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What we know and don’t know about Nick Rumbelow

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Jerry Dipoto called out Nick Rumbelow as a Statcast darling. What does the data say?

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MLB: Spring Training-Boston Red Sox at New York Yankees Kim Klement-USA TODAY Sports

I was listening to the latest episode of The Wheelhouse yesterday and was fascinated by Jerry Dipoto’s discussion of spin rate. (You definitely need to start listening if you haven’t already.) He used Nick Vincent as the primary example of a pitcher who generates outstanding spin rate on their fastball to out-produce what might be expected based on a pitch’s raw characteristics. We’ve known for a while that the Mariners have targeted pitchers with “rising” fastballs—more specifically, high-spin four-seam fastballs—so to hear it straight from Dipoto’s mouth was a nice confirmation. A number of times during the conversation, Nick Rumbelow’s name came up as Dipoto discussed some of the other pitchers he’s targeted with impressive Statcast numbers.

Of course, the first thing I did was go straight to the data source. Rumbelow made his only major league appearances in 2015, the first year Statcast was implemented across all of baseball. I queried Baseball Savant’s database for the spin rate on his fastball and curveball and was surprised by what was returned. Among the 483 pitchers who threw at least 100 four-seam fastballs in 2015, Rumbelow’s spin rate ranked 464th, with an extremely low 1971 RPM. His curveball wasn’t much better, ranking 338th out of 349.

There are a few explanations for why the data doesn’t align with what Dipoto was saying. In 2015, Statcast was brand new. It’s possible, though unlikely, that the data is miscalibrated. It’s also possible that during his rehab from Tommy John surgery, Rumbelow changed the characteristics of his pitches. Whether it was a conscious effort to generate more spin or a result of different mechanics to avoid reinjury, we just don’t know.

I was still intrigued though. The mystery of Rumbelow’s pitches was baffling, gnawing at the back of my brain. So I went back to the available data we have and tried to come up with a way to extrapolate what could be expected from Rumbelow’s pitches. I’ve often used pitch comparisons to show how a pitch from one pitcher could be as effective as a pitch from another pitcher with similar raw characteristics. We have that data from his brief time in the majors two years ago, pulled from Brooks Baseball. Let’s see who he resembles.


Rumbelow’s Fastball Pitch Comps

Player Velocity (mph) Horizontal Mov Vertical Mov Spin Rate Comp Score
Player Velocity (mph) Horizontal Mov Vertical Mov Spin Rate Comp Score
Nick Rumbelow (2015) 93.8 -2.7 10.5 1971 --
Yovani Gallardo 92.6 -3.0 10.5 2146 0.7
Yu Darvish 94.7 -2.6 10.0 2499 0.8
Junior Guerra 92.3 -2.6 10.4 2133 0.8
Chase Anderson 93.7 -4.1 10.7 2192 0.9
Vincent Velasquez 94.2 -3.4 10.0 2358 0.9

Rumbelow throws a straight fastball with a bunch of “rise” on it. As Dipoto explained on the podcast, and as we know from physics, a “rising” fastball is a high-spin fastball that stays at the apex of its trajectory longer, making it appear like it’s rising. One of the reasons why I thought the Statcast data from 2015 was miscalibrated was because of the abnormally low spin rate for Rumbelow’s fastball. We can see that he generates a significant amount of “rise” on the pitch yet the calculated spin rate doesn’t align with that kind of vertical movement.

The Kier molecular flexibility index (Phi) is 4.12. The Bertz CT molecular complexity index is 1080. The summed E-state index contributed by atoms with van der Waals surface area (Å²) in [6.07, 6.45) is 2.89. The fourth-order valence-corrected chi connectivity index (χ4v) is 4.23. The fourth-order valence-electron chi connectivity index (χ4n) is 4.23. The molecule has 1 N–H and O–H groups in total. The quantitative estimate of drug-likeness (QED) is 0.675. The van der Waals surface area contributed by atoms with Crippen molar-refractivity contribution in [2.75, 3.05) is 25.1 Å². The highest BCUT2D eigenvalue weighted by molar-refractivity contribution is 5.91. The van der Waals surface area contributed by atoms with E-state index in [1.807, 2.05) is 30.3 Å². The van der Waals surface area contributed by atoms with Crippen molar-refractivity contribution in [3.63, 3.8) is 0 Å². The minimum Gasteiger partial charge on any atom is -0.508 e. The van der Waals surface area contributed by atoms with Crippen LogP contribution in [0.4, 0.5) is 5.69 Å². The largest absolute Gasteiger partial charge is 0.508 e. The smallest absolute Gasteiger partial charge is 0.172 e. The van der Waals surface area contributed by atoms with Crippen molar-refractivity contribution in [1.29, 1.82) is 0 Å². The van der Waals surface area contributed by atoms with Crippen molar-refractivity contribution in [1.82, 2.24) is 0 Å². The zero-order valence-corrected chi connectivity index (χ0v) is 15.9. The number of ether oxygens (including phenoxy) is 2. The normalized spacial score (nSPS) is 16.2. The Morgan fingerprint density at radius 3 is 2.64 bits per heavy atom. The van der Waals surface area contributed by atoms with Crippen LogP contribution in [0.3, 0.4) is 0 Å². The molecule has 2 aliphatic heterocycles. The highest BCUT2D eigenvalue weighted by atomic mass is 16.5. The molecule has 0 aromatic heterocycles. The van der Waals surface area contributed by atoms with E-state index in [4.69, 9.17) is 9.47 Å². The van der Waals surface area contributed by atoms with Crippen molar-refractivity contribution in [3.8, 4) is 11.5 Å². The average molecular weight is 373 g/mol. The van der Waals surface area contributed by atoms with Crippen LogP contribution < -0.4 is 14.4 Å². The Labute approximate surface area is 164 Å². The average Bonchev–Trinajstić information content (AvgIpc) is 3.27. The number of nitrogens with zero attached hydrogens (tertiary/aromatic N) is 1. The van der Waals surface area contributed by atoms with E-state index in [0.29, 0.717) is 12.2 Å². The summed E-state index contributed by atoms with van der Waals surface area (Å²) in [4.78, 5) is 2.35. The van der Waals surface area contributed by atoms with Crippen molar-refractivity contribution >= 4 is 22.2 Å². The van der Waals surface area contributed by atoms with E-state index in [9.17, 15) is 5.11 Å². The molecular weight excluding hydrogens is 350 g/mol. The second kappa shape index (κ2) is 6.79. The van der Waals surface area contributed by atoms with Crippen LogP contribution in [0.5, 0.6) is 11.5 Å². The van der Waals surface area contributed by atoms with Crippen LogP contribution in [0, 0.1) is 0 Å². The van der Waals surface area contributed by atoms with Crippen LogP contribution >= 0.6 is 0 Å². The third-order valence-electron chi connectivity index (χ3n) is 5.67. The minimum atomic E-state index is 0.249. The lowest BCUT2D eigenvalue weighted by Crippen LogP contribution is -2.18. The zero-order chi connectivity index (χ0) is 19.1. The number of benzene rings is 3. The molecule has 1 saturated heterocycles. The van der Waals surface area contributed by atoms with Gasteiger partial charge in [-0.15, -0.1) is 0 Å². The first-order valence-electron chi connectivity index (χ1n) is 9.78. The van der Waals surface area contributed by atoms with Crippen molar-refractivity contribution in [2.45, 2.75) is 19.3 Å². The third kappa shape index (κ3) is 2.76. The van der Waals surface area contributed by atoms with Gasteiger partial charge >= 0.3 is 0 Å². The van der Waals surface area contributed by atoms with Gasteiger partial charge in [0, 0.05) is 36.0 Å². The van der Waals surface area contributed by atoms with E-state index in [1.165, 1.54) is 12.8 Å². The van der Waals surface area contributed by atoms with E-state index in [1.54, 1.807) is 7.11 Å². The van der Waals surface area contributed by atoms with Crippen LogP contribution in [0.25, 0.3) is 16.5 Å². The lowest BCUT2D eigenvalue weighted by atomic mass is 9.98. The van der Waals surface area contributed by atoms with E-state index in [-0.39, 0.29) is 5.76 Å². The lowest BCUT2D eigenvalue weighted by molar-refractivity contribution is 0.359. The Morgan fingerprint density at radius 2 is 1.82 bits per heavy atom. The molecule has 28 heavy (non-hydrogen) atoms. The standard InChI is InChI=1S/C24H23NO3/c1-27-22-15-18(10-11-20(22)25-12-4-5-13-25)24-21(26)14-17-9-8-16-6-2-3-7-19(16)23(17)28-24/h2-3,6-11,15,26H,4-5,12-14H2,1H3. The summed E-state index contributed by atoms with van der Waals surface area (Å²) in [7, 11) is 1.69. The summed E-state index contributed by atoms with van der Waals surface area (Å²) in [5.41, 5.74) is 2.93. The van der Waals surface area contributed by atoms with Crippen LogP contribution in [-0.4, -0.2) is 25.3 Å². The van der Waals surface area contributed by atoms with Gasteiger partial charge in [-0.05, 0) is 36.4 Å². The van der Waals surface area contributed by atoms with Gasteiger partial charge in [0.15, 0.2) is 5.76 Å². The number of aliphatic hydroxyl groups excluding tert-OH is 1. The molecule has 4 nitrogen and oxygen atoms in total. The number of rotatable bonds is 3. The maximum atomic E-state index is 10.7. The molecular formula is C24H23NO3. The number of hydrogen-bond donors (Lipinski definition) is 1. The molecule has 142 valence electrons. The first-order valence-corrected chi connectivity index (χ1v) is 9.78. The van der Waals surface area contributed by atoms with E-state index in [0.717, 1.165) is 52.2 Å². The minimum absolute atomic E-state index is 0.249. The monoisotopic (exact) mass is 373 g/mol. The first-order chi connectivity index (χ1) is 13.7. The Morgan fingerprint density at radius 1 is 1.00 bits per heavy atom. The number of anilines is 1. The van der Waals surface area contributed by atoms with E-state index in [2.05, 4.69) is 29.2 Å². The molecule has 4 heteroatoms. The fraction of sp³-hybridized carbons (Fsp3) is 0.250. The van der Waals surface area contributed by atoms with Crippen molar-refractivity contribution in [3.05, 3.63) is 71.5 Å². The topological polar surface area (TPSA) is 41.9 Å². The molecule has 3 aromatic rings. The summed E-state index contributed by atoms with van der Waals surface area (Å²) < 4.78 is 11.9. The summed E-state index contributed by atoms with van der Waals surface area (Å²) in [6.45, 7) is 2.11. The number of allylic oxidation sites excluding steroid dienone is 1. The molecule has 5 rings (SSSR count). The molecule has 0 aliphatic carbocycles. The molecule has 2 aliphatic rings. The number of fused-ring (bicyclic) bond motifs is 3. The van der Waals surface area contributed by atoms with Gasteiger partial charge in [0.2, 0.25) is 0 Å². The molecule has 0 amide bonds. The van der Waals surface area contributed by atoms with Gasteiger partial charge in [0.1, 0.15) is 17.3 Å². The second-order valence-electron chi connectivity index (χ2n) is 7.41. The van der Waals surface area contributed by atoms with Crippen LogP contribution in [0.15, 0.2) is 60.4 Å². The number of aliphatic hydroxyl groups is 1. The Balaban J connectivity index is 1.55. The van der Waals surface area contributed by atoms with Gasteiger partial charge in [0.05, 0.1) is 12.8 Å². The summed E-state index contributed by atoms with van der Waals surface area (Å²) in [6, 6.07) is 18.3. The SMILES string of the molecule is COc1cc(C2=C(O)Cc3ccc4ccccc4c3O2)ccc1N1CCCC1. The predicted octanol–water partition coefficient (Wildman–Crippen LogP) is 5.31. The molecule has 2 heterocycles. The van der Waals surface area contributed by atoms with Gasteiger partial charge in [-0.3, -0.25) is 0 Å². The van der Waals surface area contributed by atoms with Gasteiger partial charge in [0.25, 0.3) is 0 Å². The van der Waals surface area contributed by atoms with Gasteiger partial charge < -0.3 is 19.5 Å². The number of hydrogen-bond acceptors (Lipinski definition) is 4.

As far as his comps go, they’re all pitchers who possess above average whiff rates on their fastballs. The average spin rate these five pitchers generate is 2266 RPMs, which almost exactly matches the league average spin rate for a four-seamer. I wouldn’t be surprised if Rumbelow’s fastball actually runs a spin rate closer to what these five comps are running.


Rumbelow’s Curveball Pitch Comps

Player Velocity (mph) Horizontal Mov Vertical Mov Spin Rate Comp Score
Player Velocity (mph) Horizontal Mov Vertical Mov Spin Rate Comp Score
Nick Rumbelow (2015) 81.0 2.7 -3.5 1741 --
Jordan Zimmermann 81.3 2.6 -3.5 2431 0.1
Matt Moore 81.5 2.6 -3.3 2393 0.1
Nate Karns 84.3 2.8 -3.9 2306 0.2
Jerad Eickhoff 76.6 2.6 -3.9 2520 0.2
Lance Lynn 79.2 3.3 -3.8 2180 0.4

Rumbelow’s curveball is pretty tight without a lot of drop or horizontal movement to it. It looks pretty similar to a slider actually. The average spin rate for his comps is 2366 RPMs, well below the league average for a curveball. Unless his curveball’s characteristics changed significantly after Tommy John surgery, it’s hard to see how this pitch stands out.

One of the things Dipoto mentioned on the podcast was looking for fastball/curveball pairings that played off each other. The idea is that a curveball that looks like a fastball out of the hand is much harder to hit—and therefore generates a higher whiff rate—than a slow, looping curveball which might be more effective because of how different it is from a fastball. The average spin rates for Rumbelow’s pitch comps are relatively similar. A cursory glance at video from 2015 and 2016 shows a fastball and curveball that look similar out of the hand. Maybe this is what Dipoto was referencing when he called out Rumbelow as a Statcast darling.

In the end, we just don’t know much about Rumbelow’s pitch repertoire yet. The pitch comps for what his pitches were before his surgery point to an average “rising” fastball and a curveball that doesn’t appear remarkable. But perhaps in concert these two pitches enhance each other. Without actual data points from after his surgery, we don’t really know if his pitch characteristics have changed or not. Either way, I’m interested to see what Statcast reveals about Rumbelow once the pitches start flying during spring training. Dipoto certainly seems to think there’s something there.